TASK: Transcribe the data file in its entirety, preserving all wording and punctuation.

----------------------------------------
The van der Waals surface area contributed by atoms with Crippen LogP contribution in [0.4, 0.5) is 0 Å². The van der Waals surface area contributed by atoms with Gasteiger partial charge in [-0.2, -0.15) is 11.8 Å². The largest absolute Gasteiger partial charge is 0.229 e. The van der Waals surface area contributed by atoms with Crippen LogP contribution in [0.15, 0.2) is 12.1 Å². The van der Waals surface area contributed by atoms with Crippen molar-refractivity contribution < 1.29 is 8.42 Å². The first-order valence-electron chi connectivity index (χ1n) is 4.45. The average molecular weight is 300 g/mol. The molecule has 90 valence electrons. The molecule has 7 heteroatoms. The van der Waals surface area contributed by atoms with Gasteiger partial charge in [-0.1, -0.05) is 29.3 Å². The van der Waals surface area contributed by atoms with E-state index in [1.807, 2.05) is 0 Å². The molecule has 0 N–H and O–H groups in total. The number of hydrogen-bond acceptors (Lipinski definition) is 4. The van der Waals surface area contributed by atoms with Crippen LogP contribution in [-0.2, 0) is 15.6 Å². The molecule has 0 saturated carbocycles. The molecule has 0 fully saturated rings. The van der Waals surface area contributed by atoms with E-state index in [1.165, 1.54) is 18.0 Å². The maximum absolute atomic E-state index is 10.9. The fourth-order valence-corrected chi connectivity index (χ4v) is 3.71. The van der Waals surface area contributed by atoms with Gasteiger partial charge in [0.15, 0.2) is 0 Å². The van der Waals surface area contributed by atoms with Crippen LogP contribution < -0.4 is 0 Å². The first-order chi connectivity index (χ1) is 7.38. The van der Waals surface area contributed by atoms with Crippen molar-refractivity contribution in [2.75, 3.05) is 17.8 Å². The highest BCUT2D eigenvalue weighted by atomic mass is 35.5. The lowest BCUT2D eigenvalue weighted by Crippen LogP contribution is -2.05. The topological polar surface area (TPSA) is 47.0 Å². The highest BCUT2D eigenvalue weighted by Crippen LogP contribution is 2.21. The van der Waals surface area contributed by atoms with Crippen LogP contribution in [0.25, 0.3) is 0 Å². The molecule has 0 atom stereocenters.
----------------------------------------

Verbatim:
The van der Waals surface area contributed by atoms with Crippen LogP contribution in [0.4, 0.5) is 0 Å². The van der Waals surface area contributed by atoms with Gasteiger partial charge in [-0.2, -0.15) is 11.8 Å². The largest absolute Gasteiger partial charge is 0.229 e. The van der Waals surface area contributed by atoms with Crippen LogP contribution in [0.15, 0.2) is 12.1 Å². The van der Waals surface area contributed by atoms with Crippen molar-refractivity contribution < 1.29 is 8.42 Å². The first-order valence-electron chi connectivity index (χ1n) is 4.45. The average molecular weight is 300 g/mol. The molecule has 90 valence electrons. The molecule has 7 heteroatoms. The van der Waals surface area contributed by atoms with Gasteiger partial charge in [-0.1, -0.05) is 29.3 Å². The van der Waals surface area contributed by atoms with E-state index in [1.807, 2.05) is 0 Å². The molecule has 0 N–H and O–H groups in total. The number of hydrogen-bond acceptors (Lipinski definition) is 4. The van der Waals surface area contributed by atoms with Crippen LogP contribution in [-0.2, 0) is 15.6 Å². The molecule has 0 saturated carbocycles. The molecule has 0 fully saturated rings. The van der Waals surface area contributed by atoms with E-state index in [1.165, 1.54) is 18.0 Å². The maximum absolute atomic E-state index is 10.9. The fourth-order valence-corrected chi connectivity index (χ4v) is 3.71. The van der Waals surface area contributed by atoms with Gasteiger partial charge in [0.15, 0.2) is 0 Å². The van der Waals surface area contributed by atoms with Crippen LogP contribution < -0.4 is 0 Å². The first-order chi connectivity index (χ1) is 7.38. The van der Waals surface area contributed by atoms with Crippen molar-refractivity contribution in [2.75, 3.05) is 17.8 Å². The highest BCUT2D eigenvalue weighted by atomic mass is 35.5. The lowest BCUT2D eigenvalue weighted by Crippen LogP contribution is -2.05. The topological polar surface area (TPSA) is 47.0 Å². The highest BCUT2D eigenvalue weighted by Crippen LogP contribution is 2.21. The van der Waals surface area contributed by atoms with Crippen LogP contribution in [0.25, 0.3) is 0 Å². The molecule has 0 atom stereocenters.